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Education and Conflict in Iraq

Education and Conflict in Iraq

Elizabeth Buckner, Research Associate, EPDC

Over the past few weeks, the rapid and seemingly uncontested movement of the Islamic State in Iraq and al-Sham (ISIS, also known as the Islamic State in Iraq and the Levant, or ISIL) has made international headlines, as a small band of Islamic extremists numbering in the thousands was able to occupy large swaths of northern Iraq, including Mosul, Iraq’s second largest city. They also briefly threatened Kirkuk, its major oil-producer.  

While the al-Maliki government in Baghdad has been unable or unwilling to stop ISIS militarily and the international community debates its intervention options, the Kurdish independent militia has successfully resisted ISIS’ invasion, with important cities in areas with many Kurds, including Kirkuk, changing hands between ISIS and Kurdish militias numerous times. The Kurds have successfully reclaimed Kirkuk. 



The Kurds in Comparison

Education helps to tell the story of how and why the Kurds are so willing to fight to maintain control of their autonomy – since being given autonomy over their provinces, Kurdish regions have thrived, even while the rest of the country suffered from a series of international conflicts, sanctions and civil wars. 

Under Saddam Hussein, the Kurds were punished for their political activism. In the late 1980s, the Saddam Hussein regime waged an all-out war on Kurdish regions, as homes and communities were destroyed and many Kurds were forced to flee or face death. And in 1988, poison gas was used against the Kurdish town of Halabjah, killing thousands. 

Children born in the Kurdistan regions of Iraq in the 1980s were the least likely to have completed primary school of anywhere in the country. Only 40% of Iraqis who were 15 years old in 1991 had completed primary school in the Kurdish province of Dohuk, compared to almost 80% of those born in Baghdad. This low percentage is in part due to the blatant human rights violations occurring in the Saddam era, but educational policies that privileged the use of Arabic, rather than Kurdish, are also a contributing factor.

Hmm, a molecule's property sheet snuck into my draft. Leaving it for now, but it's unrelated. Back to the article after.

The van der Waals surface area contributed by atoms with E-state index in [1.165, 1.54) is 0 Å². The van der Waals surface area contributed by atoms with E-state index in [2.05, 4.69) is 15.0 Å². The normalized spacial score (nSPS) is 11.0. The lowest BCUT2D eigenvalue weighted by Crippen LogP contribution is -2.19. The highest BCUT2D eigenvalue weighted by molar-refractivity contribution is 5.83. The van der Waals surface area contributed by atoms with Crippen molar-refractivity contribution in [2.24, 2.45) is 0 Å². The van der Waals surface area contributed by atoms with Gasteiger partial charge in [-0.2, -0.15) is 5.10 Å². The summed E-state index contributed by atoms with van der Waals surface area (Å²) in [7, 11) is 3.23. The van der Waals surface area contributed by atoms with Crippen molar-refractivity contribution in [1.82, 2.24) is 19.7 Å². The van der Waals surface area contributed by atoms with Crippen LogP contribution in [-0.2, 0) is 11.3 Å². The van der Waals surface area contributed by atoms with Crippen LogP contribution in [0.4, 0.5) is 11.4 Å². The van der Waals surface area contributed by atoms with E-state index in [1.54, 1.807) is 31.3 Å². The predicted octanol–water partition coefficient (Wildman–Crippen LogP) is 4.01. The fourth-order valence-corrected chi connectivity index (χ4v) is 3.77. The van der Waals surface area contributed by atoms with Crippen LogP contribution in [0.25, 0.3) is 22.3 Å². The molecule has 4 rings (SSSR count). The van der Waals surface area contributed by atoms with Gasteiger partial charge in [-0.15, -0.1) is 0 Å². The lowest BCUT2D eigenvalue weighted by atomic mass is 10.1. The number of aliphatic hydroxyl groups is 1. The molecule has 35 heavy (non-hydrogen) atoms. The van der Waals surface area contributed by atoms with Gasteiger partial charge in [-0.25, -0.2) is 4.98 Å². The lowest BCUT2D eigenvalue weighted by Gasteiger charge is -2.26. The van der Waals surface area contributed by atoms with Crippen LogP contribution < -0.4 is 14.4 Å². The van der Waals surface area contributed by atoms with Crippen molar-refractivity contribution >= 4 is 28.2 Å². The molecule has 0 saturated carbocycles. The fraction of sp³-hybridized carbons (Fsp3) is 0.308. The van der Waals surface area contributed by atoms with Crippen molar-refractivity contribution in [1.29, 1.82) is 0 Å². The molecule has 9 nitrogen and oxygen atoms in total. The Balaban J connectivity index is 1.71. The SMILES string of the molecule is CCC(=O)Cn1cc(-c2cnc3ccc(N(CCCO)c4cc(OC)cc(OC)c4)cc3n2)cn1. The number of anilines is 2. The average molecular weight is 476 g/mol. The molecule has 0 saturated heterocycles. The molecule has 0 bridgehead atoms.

In 1992, the Kurds gained autonomy over three Northern provinces (i.e., Dohuk, Erbil, As-Sulmeniya). Since 1992, the Kurdish regions of Iraq have been autonomous and largely self-governing. They have translated educational materials into Kurdish and the language has been used as the medium of instruction in both primary and secondary school. Slowly, their educational attainment began to rise throughout the 1990s.

Meanwhile, in the 1990s, the rest of Iraq faced severe international sanctions in the wake of the Gulf War that devastated the country economically. While education completion rates increased in Kurdish regions, they actually declined in the 1990s for other provinces. 

The first decade of the 2000s has not been much better for Iraqi children -- since the US-invasion in 2003 and the post-2006 civil war that has ravaged the country, primary completion rates throughout Iraq have continued to fall. As a result a child born in 1996, who was 15 in 2011, was actually less likely to have graduated primary school than one born twenty years earlier every province of Iraq except the autonomous Kurdish regions. Meanwhile, primary completion rates in the Kurdish regions grew by 36-38% percentage points – up to 92% in Sulemaniya from 54% in 1991.  

Take Away

The story is clear – the succession of conflicts in Iraq since the 1980s has been devastating for children and educational attainment in Iraq. Even while the international community is focused on increasing access to, and completion of, primary schooling worldwide primary completion rates have actually fallen throughout most of Iraq. 

At the same time, Kurdish regions have flourished with autonomy. They went from being the most marginalized regions of the nation to the most stable – and this stability has allowed them to invest in education and their children’s futures.



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